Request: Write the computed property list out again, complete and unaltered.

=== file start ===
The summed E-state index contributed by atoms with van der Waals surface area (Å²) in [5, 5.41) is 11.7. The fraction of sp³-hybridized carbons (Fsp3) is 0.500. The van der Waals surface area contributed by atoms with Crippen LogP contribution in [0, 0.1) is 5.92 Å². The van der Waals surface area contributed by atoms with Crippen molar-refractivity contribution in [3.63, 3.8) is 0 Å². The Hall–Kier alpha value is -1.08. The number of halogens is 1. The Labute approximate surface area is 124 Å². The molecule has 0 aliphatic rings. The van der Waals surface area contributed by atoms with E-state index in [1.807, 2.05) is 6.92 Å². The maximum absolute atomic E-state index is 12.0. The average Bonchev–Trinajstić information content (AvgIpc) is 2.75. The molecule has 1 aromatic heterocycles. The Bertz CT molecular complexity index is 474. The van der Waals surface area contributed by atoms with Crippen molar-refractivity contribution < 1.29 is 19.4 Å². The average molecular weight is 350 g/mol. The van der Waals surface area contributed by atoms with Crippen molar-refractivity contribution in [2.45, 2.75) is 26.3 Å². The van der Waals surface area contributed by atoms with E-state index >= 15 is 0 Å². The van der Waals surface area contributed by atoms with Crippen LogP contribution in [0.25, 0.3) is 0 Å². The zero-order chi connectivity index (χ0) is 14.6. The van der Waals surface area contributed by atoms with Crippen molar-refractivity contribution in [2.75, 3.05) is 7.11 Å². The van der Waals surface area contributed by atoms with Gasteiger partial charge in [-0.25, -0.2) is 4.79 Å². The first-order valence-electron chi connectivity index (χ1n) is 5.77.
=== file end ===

The summed E-state index contributed by atoms with van der Waals surface area (Å²) in [5, 5.41) is 11.7. The fraction of sp³-hybridized carbons (Fsp3) is 0.500. The van der Waals surface area contributed by atoms with Crippen LogP contribution in [0, 0.1) is 5.92 Å². The van der Waals surface area contributed by atoms with Crippen molar-refractivity contribution in [3.63, 3.8) is 0 Å². The Hall–Kier alpha value is -1.08. The number of halogens is 1. The Labute approximate surface area is 124 Å². The molecule has 0 aliphatic rings. The van der Waals surface area contributed by atoms with E-state index in [1.807, 2.05) is 6.92 Å². The maximum absolute atomic E-state index is 12.0. The average Bonchev–Trinajstić information content (AvgIpc) is 2.75. The molecule has 1 aromatic heterocycles. The Bertz CT molecular complexity index is 474. The van der Waals surface area contributed by atoms with Crippen molar-refractivity contribution < 1.29 is 19.4 Å². The average molecular weight is 350 g/mol. The van der Waals surface area contributed by atoms with Crippen molar-refractivity contribution in [2.45, 2.75) is 26.3 Å². The van der Waals surface area contributed by atoms with E-state index >= 15 is 0 Å². The van der Waals surface area contributed by atoms with Crippen LogP contribution in [0.25, 0.3) is 0 Å². The zero-order chi connectivity index (χ0) is 14.6. The van der Waals surface area contributed by atoms with Crippen molar-refractivity contribution in [2.75, 3.05) is 7.11 Å². The van der Waals surface area contributed by atoms with Gasteiger partial charge in [-0.25, -0.2) is 4.79 Å². The first-order valence-electron chi connectivity index (χ1n) is 5.77.